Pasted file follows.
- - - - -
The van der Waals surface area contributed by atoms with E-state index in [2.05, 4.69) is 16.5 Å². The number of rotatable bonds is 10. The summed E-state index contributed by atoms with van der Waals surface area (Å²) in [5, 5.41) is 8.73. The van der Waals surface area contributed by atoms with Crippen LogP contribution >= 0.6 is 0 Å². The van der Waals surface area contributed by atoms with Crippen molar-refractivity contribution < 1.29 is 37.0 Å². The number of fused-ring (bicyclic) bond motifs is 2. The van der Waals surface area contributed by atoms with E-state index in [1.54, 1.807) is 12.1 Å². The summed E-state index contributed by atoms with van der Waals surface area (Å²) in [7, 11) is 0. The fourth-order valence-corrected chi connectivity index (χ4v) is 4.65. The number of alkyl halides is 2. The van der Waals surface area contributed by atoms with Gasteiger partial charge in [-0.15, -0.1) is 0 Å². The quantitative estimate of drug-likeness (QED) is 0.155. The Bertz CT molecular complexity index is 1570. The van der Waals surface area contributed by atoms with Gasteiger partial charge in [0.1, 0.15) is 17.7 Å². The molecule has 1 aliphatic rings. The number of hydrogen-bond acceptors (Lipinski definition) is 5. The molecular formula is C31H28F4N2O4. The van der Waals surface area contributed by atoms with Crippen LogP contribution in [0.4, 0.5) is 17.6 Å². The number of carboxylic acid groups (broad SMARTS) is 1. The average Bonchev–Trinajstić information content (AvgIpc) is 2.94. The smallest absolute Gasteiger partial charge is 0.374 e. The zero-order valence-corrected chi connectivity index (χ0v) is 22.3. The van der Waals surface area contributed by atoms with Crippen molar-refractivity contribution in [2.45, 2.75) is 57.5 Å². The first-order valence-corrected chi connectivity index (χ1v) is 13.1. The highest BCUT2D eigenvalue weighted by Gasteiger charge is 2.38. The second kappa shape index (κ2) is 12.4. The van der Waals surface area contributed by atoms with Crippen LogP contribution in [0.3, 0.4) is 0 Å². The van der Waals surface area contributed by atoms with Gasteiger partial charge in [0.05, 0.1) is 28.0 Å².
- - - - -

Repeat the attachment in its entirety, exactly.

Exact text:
The van der Waals surface area contributed by atoms with E-state index in [2.05, 4.69) is 16.5 Å². The number of rotatable bonds is 10. The summed E-state index contributed by atoms with van der Waals surface area (Å²) in [5, 5.41) is 8.73. The van der Waals surface area contributed by atoms with Crippen LogP contribution >= 0.6 is 0 Å². The van der Waals surface area contributed by atoms with Crippen molar-refractivity contribution < 1.29 is 37.0 Å². The number of fused-ring (bicyclic) bond motifs is 2. The van der Waals surface area contributed by atoms with E-state index in [1.54, 1.807) is 12.1 Å². The summed E-state index contributed by atoms with van der Waals surface area (Å²) in [7, 11) is 0. The fourth-order valence-corrected chi connectivity index (χ4v) is 4.65. The number of alkyl halides is 2. The van der Waals surface area contributed by atoms with Gasteiger partial charge in [-0.15, -0.1) is 0 Å². The quantitative estimate of drug-likeness (QED) is 0.155. The Bertz CT molecular complexity index is 1570. The van der Waals surface area contributed by atoms with Gasteiger partial charge in [0.1, 0.15) is 17.7 Å². The molecule has 1 aliphatic rings. The number of hydrogen-bond acceptors (Lipinski definition) is 5. The molecular formula is C31H28F4N2O4. The van der Waals surface area contributed by atoms with Crippen LogP contribution in [0.4, 0.5) is 17.6 Å². The number of carboxylic acid groups (broad SMARTS) is 1. The average Bonchev–Trinajstić information content (AvgIpc) is 2.94. The smallest absolute Gasteiger partial charge is 0.374 e. The zero-order valence-corrected chi connectivity index (χ0v) is 22.3. The van der Waals surface area contributed by atoms with Crippen molar-refractivity contribution in [2.45, 2.75) is 57.5 Å². The first-order valence-corrected chi connectivity index (χ1v) is 13.1. The highest BCUT2D eigenvalue weighted by Gasteiger charge is 2.38. The second kappa shape index (κ2) is 12.4. The van der Waals surface area contributed by atoms with Crippen LogP contribution in [0.3, 0.4) is 0 Å². The van der Waals surface area contributed by atoms with Gasteiger partial charge in [0.05, 0.1) is 28.0 Å².